The Project of a Permanent Court of International Justice and Resolutions of the Advisory Committee of Jurists: Report and Commentary

By James Brown Scott | Go to book overview

REPORT ON THE PROJECT OF A PERMANENT COURT OF INTERNATIONAL, JUSTICE AND RESOLUTIONS OF THE ADVISORY COMMITTEE OF JURISTS

INTRODUCTION

The Treaty of Versailles, signed June 28, 1919, whose ratifications were deposited at Paris on January 10, 1920, opens with the Covenant of the League of Nations, the Preamble of which reads as follows:

THE: HIGH CONTRACTING PARTIES,In order to promote international coöperation and to achieve international peace and security
by the acceptance of obligations not to resort to war,
by the prescription of open, just and honorable relations between nations,
by the firm establishment of the understandings of international law as the actual rule of conduct among governments, and
by the maintenance of justice and a scrupulous respect for all treaty obligations in the dealings of organized peoples with one another.
Agree to this Covenant of the League of Nations.

One way of achieving international peace and security is declared to be "by the firm establishment of the understandings of international law as the actual rule of conduct among governments." To ascertain the "understandings of international law" and to make of them "the actual rule of conduct among governments," Article 14 of the Covenant provides that the Council of the League of Nations shall "formulate and submit to the members of the League for adoption plans for the establishment of a Permanent Court of International Justice." By the same article the court is declared to "be competent to hear and (determine any dispute of an international character which the parties thereto submit to it." In addition, the court also give "an advisory opinion upon any dispute or question referred to it by the Council or by the Assembly."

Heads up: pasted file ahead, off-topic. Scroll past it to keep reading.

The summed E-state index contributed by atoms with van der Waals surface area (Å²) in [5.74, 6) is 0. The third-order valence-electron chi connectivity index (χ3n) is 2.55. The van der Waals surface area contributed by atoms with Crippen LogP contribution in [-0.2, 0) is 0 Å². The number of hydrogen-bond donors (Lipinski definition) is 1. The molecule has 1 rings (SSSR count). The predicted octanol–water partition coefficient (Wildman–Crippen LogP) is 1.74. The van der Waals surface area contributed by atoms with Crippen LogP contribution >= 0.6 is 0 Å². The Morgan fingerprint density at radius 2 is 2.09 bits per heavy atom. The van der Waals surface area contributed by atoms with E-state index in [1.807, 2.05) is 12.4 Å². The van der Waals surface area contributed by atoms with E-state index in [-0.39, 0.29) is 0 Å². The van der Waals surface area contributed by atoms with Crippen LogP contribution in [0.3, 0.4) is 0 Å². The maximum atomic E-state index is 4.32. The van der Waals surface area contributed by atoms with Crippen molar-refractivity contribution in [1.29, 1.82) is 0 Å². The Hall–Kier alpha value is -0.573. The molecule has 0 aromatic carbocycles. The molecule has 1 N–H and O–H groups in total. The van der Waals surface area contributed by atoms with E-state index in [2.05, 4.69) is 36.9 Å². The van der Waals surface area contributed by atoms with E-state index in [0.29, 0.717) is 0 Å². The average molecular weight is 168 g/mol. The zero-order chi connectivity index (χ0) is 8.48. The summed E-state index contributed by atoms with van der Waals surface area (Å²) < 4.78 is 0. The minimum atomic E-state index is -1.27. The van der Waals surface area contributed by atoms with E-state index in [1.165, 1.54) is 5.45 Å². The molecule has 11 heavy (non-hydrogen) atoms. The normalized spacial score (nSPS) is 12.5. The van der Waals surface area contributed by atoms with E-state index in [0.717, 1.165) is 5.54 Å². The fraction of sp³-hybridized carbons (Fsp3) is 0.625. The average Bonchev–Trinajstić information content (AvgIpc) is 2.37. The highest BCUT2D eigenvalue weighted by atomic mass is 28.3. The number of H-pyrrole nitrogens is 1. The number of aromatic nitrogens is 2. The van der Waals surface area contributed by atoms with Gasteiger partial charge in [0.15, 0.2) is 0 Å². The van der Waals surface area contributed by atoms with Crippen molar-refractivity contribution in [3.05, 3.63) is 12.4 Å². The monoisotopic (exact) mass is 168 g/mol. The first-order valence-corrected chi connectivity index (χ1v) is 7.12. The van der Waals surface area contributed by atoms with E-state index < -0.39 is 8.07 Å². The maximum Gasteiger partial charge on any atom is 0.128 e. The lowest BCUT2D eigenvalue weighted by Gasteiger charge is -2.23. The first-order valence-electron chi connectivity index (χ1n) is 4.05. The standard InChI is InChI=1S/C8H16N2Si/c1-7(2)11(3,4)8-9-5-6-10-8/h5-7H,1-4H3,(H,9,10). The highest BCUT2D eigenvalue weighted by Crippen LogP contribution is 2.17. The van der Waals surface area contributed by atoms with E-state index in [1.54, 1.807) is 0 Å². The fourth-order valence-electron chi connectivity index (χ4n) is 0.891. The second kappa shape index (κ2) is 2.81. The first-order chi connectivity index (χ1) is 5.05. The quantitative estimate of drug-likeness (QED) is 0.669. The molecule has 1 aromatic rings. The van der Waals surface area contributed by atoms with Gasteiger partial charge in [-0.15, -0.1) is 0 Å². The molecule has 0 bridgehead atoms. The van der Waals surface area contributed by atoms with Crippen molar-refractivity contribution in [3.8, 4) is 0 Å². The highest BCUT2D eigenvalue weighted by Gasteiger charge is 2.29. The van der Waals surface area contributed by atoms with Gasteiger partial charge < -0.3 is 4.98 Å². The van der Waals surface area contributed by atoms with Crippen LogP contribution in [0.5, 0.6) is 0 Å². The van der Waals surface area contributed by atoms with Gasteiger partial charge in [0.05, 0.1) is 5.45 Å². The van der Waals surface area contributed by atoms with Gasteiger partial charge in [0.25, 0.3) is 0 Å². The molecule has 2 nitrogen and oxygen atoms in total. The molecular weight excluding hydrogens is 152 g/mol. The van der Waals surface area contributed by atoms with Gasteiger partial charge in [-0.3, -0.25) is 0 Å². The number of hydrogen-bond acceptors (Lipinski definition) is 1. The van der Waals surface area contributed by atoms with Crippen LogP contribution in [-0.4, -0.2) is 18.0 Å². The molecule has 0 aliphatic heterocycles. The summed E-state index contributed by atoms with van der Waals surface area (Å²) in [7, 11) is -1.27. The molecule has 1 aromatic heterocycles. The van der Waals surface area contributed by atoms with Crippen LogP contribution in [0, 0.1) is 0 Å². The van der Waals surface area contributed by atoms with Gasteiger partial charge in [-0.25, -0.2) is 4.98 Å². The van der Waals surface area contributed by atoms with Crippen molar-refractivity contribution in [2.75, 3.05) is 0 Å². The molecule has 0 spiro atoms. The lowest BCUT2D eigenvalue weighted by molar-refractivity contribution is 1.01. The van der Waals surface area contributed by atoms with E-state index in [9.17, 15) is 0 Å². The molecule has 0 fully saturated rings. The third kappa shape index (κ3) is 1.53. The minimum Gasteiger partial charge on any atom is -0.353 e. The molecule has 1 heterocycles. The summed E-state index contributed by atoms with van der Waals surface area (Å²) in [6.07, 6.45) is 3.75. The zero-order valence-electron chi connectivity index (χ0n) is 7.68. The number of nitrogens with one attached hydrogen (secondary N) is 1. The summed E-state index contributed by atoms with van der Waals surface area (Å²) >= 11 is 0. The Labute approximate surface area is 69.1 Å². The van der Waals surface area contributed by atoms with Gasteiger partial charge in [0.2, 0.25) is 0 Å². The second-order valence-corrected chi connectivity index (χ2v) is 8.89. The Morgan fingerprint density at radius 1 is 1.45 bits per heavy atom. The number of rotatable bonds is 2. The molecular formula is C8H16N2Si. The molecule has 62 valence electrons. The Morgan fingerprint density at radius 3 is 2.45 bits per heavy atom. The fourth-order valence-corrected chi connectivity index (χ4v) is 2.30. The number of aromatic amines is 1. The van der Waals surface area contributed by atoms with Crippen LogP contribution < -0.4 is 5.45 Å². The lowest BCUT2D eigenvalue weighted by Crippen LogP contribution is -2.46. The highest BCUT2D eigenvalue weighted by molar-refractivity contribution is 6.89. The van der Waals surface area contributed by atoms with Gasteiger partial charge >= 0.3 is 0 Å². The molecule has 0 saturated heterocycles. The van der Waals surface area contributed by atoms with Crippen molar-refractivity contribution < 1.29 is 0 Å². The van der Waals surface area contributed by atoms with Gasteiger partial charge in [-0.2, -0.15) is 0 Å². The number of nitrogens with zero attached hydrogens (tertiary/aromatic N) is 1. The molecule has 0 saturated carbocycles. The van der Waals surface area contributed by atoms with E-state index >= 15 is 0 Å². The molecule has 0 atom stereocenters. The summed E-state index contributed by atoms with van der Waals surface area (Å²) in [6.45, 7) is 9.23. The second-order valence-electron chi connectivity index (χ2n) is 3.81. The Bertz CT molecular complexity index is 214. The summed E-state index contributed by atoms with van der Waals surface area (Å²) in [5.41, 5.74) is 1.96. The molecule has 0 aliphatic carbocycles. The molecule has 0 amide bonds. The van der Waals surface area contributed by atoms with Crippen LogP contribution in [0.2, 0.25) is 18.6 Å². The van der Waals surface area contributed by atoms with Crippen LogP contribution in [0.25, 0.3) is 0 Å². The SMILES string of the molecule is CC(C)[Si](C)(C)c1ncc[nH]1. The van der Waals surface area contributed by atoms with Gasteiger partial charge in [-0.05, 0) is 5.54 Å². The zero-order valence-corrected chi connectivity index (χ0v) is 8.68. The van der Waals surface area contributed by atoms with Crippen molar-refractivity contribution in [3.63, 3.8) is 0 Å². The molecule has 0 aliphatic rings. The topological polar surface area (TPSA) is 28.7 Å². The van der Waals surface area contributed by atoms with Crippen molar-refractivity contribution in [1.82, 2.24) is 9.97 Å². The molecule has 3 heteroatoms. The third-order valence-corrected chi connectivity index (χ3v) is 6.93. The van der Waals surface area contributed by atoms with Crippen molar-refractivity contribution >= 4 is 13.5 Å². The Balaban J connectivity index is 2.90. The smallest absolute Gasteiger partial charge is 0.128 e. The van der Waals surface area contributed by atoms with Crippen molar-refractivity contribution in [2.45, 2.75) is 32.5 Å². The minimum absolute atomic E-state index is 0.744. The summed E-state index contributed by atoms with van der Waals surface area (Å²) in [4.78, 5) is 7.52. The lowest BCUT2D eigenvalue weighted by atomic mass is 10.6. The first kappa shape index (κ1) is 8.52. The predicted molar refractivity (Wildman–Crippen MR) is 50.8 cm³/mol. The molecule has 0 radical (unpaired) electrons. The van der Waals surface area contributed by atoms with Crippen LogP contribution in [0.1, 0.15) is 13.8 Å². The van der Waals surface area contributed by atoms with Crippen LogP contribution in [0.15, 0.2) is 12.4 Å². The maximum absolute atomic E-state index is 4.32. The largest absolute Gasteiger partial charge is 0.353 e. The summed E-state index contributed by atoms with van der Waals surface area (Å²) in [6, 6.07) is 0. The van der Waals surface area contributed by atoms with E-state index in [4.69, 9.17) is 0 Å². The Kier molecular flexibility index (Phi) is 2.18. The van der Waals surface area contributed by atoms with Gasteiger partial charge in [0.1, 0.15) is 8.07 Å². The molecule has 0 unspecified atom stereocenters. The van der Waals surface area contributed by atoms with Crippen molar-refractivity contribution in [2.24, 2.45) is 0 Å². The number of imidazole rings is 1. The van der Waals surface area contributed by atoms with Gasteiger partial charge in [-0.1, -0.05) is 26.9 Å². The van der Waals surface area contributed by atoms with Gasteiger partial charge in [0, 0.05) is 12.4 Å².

The court has therefore a double purpose and a two-fold jurisdiction: it is the judicial organ of the League of Nations competent "to hear and determine any dispute of an international character" which states may submit to it; it is also an adviser to the Council and the Assembly in the performance of their respective duties "upon any dispute or question" which either one or the other may refer to it.

To formulate plans for the establishment of this Permanent Court of International Justice, the Council, on February 13, 1920, invited the following jurists:

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